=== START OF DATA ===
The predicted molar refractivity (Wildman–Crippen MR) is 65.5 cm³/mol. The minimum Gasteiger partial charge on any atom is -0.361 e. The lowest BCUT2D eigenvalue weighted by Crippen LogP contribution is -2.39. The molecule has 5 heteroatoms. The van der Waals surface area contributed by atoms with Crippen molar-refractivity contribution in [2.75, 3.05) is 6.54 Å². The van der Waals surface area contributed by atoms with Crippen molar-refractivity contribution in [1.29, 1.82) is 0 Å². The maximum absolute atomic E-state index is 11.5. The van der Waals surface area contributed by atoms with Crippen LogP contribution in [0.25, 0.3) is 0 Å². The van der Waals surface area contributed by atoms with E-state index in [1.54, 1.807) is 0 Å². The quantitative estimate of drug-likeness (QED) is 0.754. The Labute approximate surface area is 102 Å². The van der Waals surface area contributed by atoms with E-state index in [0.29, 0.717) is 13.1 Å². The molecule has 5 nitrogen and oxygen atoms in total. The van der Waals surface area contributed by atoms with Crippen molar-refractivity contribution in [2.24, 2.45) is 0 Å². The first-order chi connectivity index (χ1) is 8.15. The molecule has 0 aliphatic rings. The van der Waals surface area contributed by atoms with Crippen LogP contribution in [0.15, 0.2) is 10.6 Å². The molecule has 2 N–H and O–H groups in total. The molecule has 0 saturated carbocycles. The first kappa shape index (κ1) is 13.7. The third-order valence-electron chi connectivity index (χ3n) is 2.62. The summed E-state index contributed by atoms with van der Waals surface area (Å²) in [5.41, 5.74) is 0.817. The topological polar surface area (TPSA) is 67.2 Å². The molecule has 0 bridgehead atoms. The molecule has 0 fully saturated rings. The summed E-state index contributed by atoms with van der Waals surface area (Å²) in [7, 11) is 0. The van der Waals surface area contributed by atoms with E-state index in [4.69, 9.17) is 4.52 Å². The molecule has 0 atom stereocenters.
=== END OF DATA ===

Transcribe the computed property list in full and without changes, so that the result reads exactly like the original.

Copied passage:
The predicted molar refractivity (Wildman–Crippen MR) is 65.5 cm³/mol. The minimum Gasteiger partial charge on any atom is -0.361 e. The lowest BCUT2D eigenvalue weighted by Crippen LogP contribution is -2.39. The molecule has 5 heteroatoms. The van der Waals surface area contributed by atoms with Crippen molar-refractivity contribution in [2.75, 3.05) is 6.54 Å². The van der Waals surface area contributed by atoms with Crippen molar-refractivity contribution in [1.29, 1.82) is 0 Å². The maximum absolute atomic E-state index is 11.5. The van der Waals surface area contributed by atoms with Crippen LogP contribution in [0.25, 0.3) is 0 Å². The van der Waals surface area contributed by atoms with E-state index in [1.54, 1.807) is 0 Å². The quantitative estimate of drug-likeness (QED) is 0.754. The Labute approximate surface area is 102 Å². The van der Waals surface area contributed by atoms with E-state index in [0.29, 0.717) is 13.1 Å². The molecule has 5 nitrogen and oxygen atoms in total. The van der Waals surface area contributed by atoms with Crippen molar-refractivity contribution in [2.24, 2.45) is 0 Å². The first-order chi connectivity index (χ1) is 8.15. The molecule has 0 aliphatic rings. The van der Waals surface area contributed by atoms with Crippen LogP contribution in [0.15, 0.2) is 10.6 Å². The molecule has 2 N–H and O–H groups in total. The molecule has 0 saturated carbocycles. The first kappa shape index (κ1) is 13.7. The third-order valence-electron chi connectivity index (χ3n) is 2.62. The summed E-state index contributed by atoms with van der Waals surface area (Å²) in [5.41, 5.74) is 0.817. The topological polar surface area (TPSA) is 67.2 Å². The molecule has 0 bridgehead atoms. The molecule has 0 fully saturated rings. The summed E-state index contributed by atoms with van der Waals surface area (Å²) in [7, 11) is 0. The van der Waals surface area contributed by atoms with E-state index in [4.69, 9.17) is 4.52 Å². The molecule has 0 atom stereocenters.